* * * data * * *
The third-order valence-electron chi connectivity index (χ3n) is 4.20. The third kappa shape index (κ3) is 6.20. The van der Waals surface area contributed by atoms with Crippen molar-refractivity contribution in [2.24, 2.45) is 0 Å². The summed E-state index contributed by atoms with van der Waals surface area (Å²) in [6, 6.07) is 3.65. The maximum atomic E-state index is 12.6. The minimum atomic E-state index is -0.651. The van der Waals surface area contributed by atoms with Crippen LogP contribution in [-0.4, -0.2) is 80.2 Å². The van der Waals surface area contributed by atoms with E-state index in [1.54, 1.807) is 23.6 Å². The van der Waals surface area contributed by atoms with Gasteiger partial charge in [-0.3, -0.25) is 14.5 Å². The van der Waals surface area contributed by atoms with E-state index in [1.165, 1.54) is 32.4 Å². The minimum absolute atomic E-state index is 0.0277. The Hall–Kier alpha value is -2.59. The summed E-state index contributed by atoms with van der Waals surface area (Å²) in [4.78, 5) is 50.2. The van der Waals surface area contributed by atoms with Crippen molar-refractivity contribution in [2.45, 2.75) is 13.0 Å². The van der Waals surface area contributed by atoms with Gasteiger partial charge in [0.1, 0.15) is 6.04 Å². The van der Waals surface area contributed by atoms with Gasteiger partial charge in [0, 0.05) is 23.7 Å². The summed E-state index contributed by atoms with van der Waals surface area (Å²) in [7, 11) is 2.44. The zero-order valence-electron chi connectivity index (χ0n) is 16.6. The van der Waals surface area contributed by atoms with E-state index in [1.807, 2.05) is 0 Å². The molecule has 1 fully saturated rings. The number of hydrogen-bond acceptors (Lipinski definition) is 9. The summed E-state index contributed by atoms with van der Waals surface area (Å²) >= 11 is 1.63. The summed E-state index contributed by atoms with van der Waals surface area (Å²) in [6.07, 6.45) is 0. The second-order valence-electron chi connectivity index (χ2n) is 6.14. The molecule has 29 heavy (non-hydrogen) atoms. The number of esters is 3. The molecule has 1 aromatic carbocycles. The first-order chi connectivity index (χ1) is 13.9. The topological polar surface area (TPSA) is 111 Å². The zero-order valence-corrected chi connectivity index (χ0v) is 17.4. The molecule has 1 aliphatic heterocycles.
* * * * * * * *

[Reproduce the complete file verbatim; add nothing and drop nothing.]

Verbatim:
The third-order valence-electron chi connectivity index (χ3n) is 4.20. The third kappa shape index (κ3) is 6.20. The van der Waals surface area contributed by atoms with Crippen molar-refractivity contribution in [2.24, 2.45) is 0 Å². The summed E-state index contributed by atoms with van der Waals surface area (Å²) in [6, 6.07) is 3.65. The maximum atomic E-state index is 12.6. The minimum atomic E-state index is -0.651. The van der Waals surface area contributed by atoms with Crippen LogP contribution in [-0.4, -0.2) is 80.2 Å². The van der Waals surface area contributed by atoms with E-state index in [1.54, 1.807) is 23.6 Å². The van der Waals surface area contributed by atoms with Gasteiger partial charge in [-0.3, -0.25) is 14.5 Å². The van der Waals surface area contributed by atoms with E-state index in [1.165, 1.54) is 32.4 Å². The minimum absolute atomic E-state index is 0.0277. The Hall–Kier alpha value is -2.59. The summed E-state index contributed by atoms with van der Waals surface area (Å²) in [4.78, 5) is 50.2. The van der Waals surface area contributed by atoms with Crippen molar-refractivity contribution in [2.45, 2.75) is 13.0 Å². The van der Waals surface area contributed by atoms with Gasteiger partial charge in [0.1, 0.15) is 6.04 Å². The van der Waals surface area contributed by atoms with Gasteiger partial charge in [0, 0.05) is 23.7 Å². The summed E-state index contributed by atoms with van der Waals surface area (Å²) in [7, 11) is 2.44. The zero-order valence-electron chi connectivity index (χ0n) is 16.6. The van der Waals surface area contributed by atoms with E-state index in [1.807, 2.05) is 0 Å². The molecule has 1 fully saturated rings. The number of hydrogen-bond acceptors (Lipinski definition) is 9. The summed E-state index contributed by atoms with van der Waals surface area (Å²) >= 11 is 1.63. The summed E-state index contributed by atoms with van der Waals surface area (Å²) in [6.07, 6.45) is 0. The second-order valence-electron chi connectivity index (χ2n) is 6.14. The molecule has 29 heavy (non-hydrogen) atoms. The number of esters is 3. The molecule has 1 aromatic carbocycles. The first-order chi connectivity index (χ1) is 13.9. The topological polar surface area (TPSA) is 111 Å². The zero-order valence-corrected chi connectivity index (χ0v) is 17.4. The molecule has 1 aliphatic heterocycles.